2) Regardless of how many volumes are eligible for discard today, we must realize that the policy is not limited in scope: it will allow more and more discards over time. Presumably it is the goal of GPO to include (and digitally sign) more documents in FDsys as resources permit. Presumably, this is also exactly what Regionals want; if the policy were truly limited to a small number of volumes it would not meet the expressed need of Regionals for more “flexibility.” The discard policy is not limited by design; rather, it is designed to be expansive and expanding. It would be illogical to accept a policy that is designed to expand because it is small at the start.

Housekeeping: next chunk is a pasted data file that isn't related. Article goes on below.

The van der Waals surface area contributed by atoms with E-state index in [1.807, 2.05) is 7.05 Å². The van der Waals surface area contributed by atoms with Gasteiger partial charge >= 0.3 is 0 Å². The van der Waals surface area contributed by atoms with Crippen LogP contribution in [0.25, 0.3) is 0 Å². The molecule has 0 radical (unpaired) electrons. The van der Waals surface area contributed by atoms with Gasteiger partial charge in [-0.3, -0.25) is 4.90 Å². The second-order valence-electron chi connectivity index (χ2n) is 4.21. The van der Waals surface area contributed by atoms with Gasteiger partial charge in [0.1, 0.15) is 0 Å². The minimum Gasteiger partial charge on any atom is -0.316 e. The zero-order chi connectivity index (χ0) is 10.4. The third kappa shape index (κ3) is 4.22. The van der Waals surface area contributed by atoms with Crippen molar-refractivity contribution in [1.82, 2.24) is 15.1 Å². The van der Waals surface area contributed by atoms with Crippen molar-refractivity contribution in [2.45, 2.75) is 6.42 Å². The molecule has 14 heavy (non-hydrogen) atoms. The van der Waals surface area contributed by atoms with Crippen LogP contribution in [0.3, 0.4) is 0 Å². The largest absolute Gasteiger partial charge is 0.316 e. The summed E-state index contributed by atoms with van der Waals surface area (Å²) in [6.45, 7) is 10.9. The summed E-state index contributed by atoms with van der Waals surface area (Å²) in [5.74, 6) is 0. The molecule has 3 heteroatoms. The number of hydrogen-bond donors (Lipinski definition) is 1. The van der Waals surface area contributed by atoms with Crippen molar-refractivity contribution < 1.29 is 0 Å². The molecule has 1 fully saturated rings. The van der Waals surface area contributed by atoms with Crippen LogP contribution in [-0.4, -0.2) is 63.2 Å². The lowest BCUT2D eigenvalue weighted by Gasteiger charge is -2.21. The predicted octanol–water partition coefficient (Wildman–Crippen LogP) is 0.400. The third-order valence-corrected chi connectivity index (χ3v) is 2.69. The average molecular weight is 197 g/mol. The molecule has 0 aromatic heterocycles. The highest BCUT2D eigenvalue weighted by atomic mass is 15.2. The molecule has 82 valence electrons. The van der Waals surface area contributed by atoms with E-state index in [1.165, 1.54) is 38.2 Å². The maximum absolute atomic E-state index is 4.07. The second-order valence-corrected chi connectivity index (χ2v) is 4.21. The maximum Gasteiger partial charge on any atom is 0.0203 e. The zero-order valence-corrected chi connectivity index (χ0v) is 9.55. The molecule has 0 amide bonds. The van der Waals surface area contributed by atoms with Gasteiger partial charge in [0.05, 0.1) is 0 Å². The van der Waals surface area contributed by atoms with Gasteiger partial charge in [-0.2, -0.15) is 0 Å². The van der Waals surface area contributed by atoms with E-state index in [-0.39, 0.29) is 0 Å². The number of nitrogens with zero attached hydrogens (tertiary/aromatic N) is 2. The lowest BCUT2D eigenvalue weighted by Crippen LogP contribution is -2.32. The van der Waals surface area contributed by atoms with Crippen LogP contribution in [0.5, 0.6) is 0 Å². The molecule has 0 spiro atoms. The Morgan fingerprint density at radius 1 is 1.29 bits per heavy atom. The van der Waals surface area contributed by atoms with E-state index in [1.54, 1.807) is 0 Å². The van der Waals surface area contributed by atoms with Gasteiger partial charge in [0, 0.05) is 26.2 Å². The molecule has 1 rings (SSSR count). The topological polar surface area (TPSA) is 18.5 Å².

3) Although the proposal acknowledges that FDLP should retain a “requisite number” of tangible copies, it does not define what that requisite number is and does not provide a means of determining what it is or of determining how many copies we already have. Without the data, it will be impossible to implement such a requirement or know if it is succeeding — or failing. The GODORT letter simply recommends that, before implementing a Regional e-substitution policy, we should get the data and research necessary to accomplish this goal we all share. The alternative is to try to accomplish the goal in the dark — without either data or research — and such an approach could only accomplish our goal by accident.